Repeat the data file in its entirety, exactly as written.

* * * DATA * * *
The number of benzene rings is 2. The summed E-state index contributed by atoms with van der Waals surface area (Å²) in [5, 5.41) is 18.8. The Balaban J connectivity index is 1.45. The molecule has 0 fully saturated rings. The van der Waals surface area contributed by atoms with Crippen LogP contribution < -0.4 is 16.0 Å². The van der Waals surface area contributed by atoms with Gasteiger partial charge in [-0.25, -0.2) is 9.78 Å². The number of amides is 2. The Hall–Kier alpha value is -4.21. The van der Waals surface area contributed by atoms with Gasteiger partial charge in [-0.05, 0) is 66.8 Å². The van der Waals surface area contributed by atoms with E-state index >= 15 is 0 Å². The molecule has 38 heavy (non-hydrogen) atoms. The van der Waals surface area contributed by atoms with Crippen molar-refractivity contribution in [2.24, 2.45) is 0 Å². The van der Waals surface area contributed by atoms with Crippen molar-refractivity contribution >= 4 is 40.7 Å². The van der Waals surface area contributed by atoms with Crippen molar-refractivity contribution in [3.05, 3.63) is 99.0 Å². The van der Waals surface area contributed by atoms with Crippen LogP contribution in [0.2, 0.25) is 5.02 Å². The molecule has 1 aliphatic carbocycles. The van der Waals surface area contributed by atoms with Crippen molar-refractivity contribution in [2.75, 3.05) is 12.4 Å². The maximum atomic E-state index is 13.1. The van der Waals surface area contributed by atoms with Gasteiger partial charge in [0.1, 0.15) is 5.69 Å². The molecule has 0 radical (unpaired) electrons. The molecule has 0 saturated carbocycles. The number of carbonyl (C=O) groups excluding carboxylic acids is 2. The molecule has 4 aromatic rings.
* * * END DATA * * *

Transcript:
The number of benzene rings is 2. The summed E-state index contributed by atoms with van der Waals surface area (Å²) in [5, 5.41) is 18.8. The Balaban J connectivity index is 1.45. The molecule has 0 fully saturated rings. The van der Waals surface area contributed by atoms with Crippen LogP contribution < -0.4 is 16.0 Å². The van der Waals surface area contributed by atoms with Gasteiger partial charge in [-0.25, -0.2) is 9.78 Å². The number of amides is 2. The Hall–Kier alpha value is -4.21. The van der Waals surface area contributed by atoms with Gasteiger partial charge in [-0.05, 0) is 66.8 Å². The van der Waals surface area contributed by atoms with E-state index >= 15 is 0 Å². The molecule has 38 heavy (non-hydrogen) atoms. The van der Waals surface area contributed by atoms with Crippen molar-refractivity contribution in [2.24, 2.45) is 0 Å². The van der Waals surface area contributed by atoms with Crippen molar-refractivity contribution >= 4 is 40.7 Å². The van der Waals surface area contributed by atoms with Crippen molar-refractivity contribution in [3.05, 3.63) is 99.0 Å². The van der Waals surface area contributed by atoms with Crippen LogP contribution in [0.2, 0.25) is 5.02 Å². The molecule has 1 aliphatic carbocycles. The van der Waals surface area contributed by atoms with Crippen molar-refractivity contribution in [2.75, 3.05) is 12.4 Å². The maximum atomic E-state index is 13.1. The van der Waals surface area contributed by atoms with Gasteiger partial charge in [0.1, 0.15) is 5.69 Å². The molecule has 0 radical (unpaired) electrons. The molecule has 0 saturated carbocycles. The number of carbonyl (C=O) groups excluding carboxylic acids is 2. The molecule has 4 aromatic rings.